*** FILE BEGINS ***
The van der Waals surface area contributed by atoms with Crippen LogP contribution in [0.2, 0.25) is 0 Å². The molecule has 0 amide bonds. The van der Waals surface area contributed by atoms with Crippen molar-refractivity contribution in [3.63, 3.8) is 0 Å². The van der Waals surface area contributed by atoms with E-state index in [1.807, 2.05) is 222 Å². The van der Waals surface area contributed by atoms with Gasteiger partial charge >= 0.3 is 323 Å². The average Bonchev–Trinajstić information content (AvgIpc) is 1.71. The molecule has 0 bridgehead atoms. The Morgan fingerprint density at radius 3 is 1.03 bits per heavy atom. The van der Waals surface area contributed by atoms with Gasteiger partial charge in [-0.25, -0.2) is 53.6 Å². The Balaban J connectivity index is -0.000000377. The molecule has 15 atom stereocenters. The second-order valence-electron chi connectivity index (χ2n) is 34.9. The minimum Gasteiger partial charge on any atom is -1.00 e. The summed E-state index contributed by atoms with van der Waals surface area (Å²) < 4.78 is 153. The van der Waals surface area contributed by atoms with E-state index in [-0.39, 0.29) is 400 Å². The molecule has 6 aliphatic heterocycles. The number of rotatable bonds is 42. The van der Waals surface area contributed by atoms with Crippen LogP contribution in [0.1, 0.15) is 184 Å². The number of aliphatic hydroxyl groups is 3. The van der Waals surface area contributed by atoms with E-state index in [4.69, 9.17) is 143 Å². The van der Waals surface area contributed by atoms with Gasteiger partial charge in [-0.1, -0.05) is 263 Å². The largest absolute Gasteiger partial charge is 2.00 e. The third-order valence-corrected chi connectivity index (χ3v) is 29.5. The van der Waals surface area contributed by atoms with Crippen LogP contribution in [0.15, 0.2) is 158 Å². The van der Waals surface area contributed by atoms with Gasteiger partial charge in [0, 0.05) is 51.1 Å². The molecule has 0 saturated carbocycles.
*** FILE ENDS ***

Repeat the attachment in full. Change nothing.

The van der Waals surface area contributed by atoms with Crippen LogP contribution in [0.2, 0.25) is 0 Å². The molecule has 0 amide bonds. The van der Waals surface area contributed by atoms with Crippen molar-refractivity contribution in [3.63, 3.8) is 0 Å². The van der Waals surface area contributed by atoms with E-state index in [1.807, 2.05) is 222 Å². The van der Waals surface area contributed by atoms with Gasteiger partial charge >= 0.3 is 323 Å². The average Bonchev–Trinajstić information content (AvgIpc) is 1.71. The molecule has 0 bridgehead atoms. The Morgan fingerprint density at radius 3 is 1.03 bits per heavy atom. The van der Waals surface area contributed by atoms with Gasteiger partial charge in [-0.25, -0.2) is 53.6 Å². The Balaban J connectivity index is -0.000000377. The molecule has 15 atom stereocenters. The second-order valence-electron chi connectivity index (χ2n) is 34.9. The minimum Gasteiger partial charge on any atom is -1.00 e. The summed E-state index contributed by atoms with van der Waals surface area (Å²) < 4.78 is 153. The van der Waals surface area contributed by atoms with E-state index in [-0.39, 0.29) is 400 Å². The molecule has 6 aliphatic heterocycles. The number of rotatable bonds is 42. The van der Waals surface area contributed by atoms with Crippen LogP contribution in [0.1, 0.15) is 184 Å². The number of aliphatic hydroxyl groups is 3. The van der Waals surface area contributed by atoms with E-state index in [4.69, 9.17) is 143 Å². The van der Waals surface area contributed by atoms with Gasteiger partial charge in [-0.1, -0.05) is 263 Å². The largest absolute Gasteiger partial charge is 2.00 e. The third-order valence-corrected chi connectivity index (χ3v) is 29.5. The van der Waals surface area contributed by atoms with Crippen LogP contribution in [0.15, 0.2) is 158 Å². The van der Waals surface area contributed by atoms with Gasteiger partial charge in [0, 0.05) is 51.1 Å². The molecule has 0 saturated carbocycles.